“New York: 1962-1964” was conceived by the globe-trotting Italian critical macher Germano Celant, before his death, in 2020, as a sampler of exemplary works surrounded by pictorial and written evidence of coincident political and social contingencies. A curatorial team at the Jewish Museum, along with Celant’s studio, has seen his eclectic scheme through. Civil-rights campaigns, the sexual revolution, emergent second-wave feminism, the Cuban missile crisis, the J.F.K. assassination, forebodings of disaster in Vietnam, and much else, torn from the period’s headlines, make their pressures felt. (I might have thought that I was done with shedding tears at Martin Luther King, Jr.,’s 1963 “I Have a Dream” speech, but a wall-size projection of it in the show proved otherwise.) The global contexts rhyme in energy if not in direct relevance with an insurgent avant-gardism in New York which, while rarely polemical (art for art’s sake remained a persistent ideal), rejected modernist detachment in order to engage lived realities. As Solomon observed, “television commercials, comic strips, hot dog stands, billboards, junk yards, hamburger joints, used car lots, jukeboxes, slot machines, and supermarkets,” channelling “probably most of the aesthetic experience for 99 percent of Americans,” became regnant almost overnight.

Emblematic of this, in the show, are items from “The Store” (December, 1961), by the recently late, and lamented, Claes Oldenburg: a pop-up storefront emporium, on East Second Street, of consumer goods represented in lumpy plaster and slapdash paint. Poeticized by uselessness, the work bridges gee-whiz delight and sardonic irony, seeming at once to brag of and to complain about the virulently commercialized culture that was both crowning and roughing up America’s peak power, prosperity, and—face it—hubris. I must admit to a false memory, now that I reflect on it, of having seen “The Store” and a number of Solomon’s rousing exhibitions in person. I was way too disorganized even as I was absorbing the period’s torrential excitements—soundtracked by Bob Dylan and Motown—at first vicariously and then by way of a nascent career that I had never imagined for myself.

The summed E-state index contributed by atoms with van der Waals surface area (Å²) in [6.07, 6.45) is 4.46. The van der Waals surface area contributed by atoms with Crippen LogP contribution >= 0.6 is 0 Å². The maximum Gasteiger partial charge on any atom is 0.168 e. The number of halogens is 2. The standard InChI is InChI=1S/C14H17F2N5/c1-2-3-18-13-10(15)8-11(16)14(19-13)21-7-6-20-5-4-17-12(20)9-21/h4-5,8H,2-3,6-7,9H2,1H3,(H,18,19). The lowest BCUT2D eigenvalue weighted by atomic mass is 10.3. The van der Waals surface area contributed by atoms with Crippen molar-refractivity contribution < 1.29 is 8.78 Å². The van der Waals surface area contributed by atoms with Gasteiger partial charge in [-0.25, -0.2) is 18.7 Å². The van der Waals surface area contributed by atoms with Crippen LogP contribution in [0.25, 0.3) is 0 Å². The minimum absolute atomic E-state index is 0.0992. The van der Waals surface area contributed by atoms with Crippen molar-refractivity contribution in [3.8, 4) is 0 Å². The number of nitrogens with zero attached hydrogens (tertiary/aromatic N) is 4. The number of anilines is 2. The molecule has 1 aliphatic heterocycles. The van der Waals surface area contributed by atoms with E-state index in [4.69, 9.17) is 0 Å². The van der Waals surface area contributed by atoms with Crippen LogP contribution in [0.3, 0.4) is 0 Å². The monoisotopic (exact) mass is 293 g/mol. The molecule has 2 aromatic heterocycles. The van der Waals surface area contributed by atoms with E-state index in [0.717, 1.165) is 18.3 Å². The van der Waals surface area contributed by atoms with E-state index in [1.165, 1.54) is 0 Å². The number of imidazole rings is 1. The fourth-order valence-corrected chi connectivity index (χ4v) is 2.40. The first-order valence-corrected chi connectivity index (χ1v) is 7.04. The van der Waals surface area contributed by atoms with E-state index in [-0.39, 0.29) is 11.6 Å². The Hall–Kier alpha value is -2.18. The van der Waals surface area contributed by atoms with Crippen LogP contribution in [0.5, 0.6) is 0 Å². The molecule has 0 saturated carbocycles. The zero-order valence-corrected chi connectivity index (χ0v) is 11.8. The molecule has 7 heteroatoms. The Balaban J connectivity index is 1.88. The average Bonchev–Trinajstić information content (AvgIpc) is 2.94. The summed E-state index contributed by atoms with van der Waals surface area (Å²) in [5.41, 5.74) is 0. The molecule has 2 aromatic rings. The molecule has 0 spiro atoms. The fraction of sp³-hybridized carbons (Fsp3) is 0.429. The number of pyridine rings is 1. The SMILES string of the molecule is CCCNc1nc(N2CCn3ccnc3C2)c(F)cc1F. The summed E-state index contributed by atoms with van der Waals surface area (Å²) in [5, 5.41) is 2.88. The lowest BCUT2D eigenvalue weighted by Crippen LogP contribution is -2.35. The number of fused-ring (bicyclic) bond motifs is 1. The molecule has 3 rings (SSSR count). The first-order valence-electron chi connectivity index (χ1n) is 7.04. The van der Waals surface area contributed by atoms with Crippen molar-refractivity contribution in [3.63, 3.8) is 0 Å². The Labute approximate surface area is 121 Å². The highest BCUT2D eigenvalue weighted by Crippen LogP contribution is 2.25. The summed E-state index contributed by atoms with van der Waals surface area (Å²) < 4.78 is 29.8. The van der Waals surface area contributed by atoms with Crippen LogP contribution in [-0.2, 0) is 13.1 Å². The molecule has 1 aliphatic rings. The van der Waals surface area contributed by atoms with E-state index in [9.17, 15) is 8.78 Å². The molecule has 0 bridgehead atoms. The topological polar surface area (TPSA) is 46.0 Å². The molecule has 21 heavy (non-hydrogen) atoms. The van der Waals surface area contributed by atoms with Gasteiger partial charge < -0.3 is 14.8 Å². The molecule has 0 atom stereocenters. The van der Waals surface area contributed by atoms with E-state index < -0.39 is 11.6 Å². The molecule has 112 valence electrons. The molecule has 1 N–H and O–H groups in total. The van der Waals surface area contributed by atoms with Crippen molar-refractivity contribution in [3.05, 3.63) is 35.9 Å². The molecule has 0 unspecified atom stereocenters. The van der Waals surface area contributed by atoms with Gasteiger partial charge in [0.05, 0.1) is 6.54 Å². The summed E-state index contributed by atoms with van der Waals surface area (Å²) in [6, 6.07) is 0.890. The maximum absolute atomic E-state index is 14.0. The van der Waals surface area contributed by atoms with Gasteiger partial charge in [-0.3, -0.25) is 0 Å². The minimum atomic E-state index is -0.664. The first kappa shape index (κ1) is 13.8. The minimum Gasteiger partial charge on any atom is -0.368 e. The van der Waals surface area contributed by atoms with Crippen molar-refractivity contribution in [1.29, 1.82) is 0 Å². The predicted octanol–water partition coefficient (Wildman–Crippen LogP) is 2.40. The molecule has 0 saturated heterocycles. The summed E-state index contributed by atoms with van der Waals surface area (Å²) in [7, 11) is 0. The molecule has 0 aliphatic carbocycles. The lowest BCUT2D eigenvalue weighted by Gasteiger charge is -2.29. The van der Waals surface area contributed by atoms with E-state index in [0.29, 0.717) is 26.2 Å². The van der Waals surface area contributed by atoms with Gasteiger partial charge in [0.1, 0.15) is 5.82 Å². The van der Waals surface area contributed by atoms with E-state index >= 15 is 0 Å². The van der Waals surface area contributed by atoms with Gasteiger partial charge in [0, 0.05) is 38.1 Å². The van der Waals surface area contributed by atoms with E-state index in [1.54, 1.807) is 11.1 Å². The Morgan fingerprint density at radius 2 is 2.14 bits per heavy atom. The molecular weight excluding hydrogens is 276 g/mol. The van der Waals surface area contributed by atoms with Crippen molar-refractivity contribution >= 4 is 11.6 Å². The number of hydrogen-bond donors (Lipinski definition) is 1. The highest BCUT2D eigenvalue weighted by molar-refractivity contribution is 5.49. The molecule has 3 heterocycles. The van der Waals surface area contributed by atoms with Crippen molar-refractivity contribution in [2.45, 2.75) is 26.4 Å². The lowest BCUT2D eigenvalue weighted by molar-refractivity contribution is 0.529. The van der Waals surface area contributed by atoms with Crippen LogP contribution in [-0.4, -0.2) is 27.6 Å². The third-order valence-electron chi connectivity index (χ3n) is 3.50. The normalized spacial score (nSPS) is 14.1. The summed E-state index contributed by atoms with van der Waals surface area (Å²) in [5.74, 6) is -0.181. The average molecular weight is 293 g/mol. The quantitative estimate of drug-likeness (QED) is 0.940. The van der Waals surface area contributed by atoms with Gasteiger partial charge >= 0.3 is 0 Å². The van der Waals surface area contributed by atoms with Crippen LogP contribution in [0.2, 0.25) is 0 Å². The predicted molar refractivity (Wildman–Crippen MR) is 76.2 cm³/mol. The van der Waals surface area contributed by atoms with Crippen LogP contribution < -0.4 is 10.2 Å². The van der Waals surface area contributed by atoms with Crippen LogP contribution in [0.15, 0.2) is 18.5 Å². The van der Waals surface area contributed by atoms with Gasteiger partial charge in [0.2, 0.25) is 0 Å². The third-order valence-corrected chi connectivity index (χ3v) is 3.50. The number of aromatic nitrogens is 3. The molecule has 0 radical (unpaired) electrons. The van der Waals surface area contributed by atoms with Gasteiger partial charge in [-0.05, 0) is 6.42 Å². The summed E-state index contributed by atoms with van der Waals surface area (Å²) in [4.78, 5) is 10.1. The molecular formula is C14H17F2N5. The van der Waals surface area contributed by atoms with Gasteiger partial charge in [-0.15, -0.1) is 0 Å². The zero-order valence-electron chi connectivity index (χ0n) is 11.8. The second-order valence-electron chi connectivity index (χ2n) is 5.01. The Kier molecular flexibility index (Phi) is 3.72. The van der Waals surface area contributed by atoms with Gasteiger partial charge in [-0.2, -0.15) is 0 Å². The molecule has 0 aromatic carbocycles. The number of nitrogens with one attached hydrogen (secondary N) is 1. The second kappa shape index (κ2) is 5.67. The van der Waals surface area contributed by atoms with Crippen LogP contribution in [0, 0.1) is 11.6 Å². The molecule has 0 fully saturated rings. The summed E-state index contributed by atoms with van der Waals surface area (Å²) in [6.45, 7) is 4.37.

The eruptive early sixties launched many folks on all sorts of trajectories. After intriguing for a trice, some quickly flamed out or stalled, suggesting to me a theory, which I kept to myself, of Temporary Meaning in Art: get it while it’s hot or miss it forever, at a cost to your sophistication. Others, at the margins of fame, hung fire for unjustly belated recognition, as demonstrated in this show by the achievements of the Spiral Group, a cadre of Black artists who banded together in 1963 and were led along different but likewise terrific stylistic tracks by the populist collage specialist Romare Bearden and the surpassingly versatile abstractionist Norman Lewis. The group attained some art-world renown, but it was fleeting. Meanwhile, few women at the time were given their due, which should accrue to them in retrospect. New to me is a garish relief painting, from 1963, by the underknown Marjorie Strider, of a glamour girl chomping on a huge red radish, that could serve as an icon of Pop glee and sexual impertinence crossed with proto-feminist vexation.

Strengths of the show include recorded performances of the dance revolutionary Merce Cunningham; photographs of the irrepressible live-action provocateur Carolee Schneemann, who liked cavorting naked to oddly ennobling effect; and the orgiastic, often officially censored film “Flaming Creatures” (1963), by Jack Smith. The last signalled a seething gay underground that Susan Sontag touched on, the following year, in her depth-charge essay “Notes on ‘Camp.’ ” Apart from such highlights, I was annoyed at first blush by the surrounding profusion of non-art-historical matter that I knew very well already. Of course, I had been on hand for the precipitating events, consuming newspapers (there were at least seven dailies in Manhattan back then) and television (in black-and-white, suitable to the avuncular charisma, which I sorely miss, of Walter Cronkite).

I imagine, and quite hope, that numerous teen-age school groups will visit the show and be introduced to a time line that undergirds worldly and creative developments, enthralling or distressing or both at once, across the subsequent six decades. Personally, recalling the chaos of my early-twenties existence checkers my nostalgia for much of that. But I urge you who are young (most everybody these days, relative to me) to explore the exhibition and to imagine what experiencing the rampant stormy weather that it invokes would have been like for you. ♦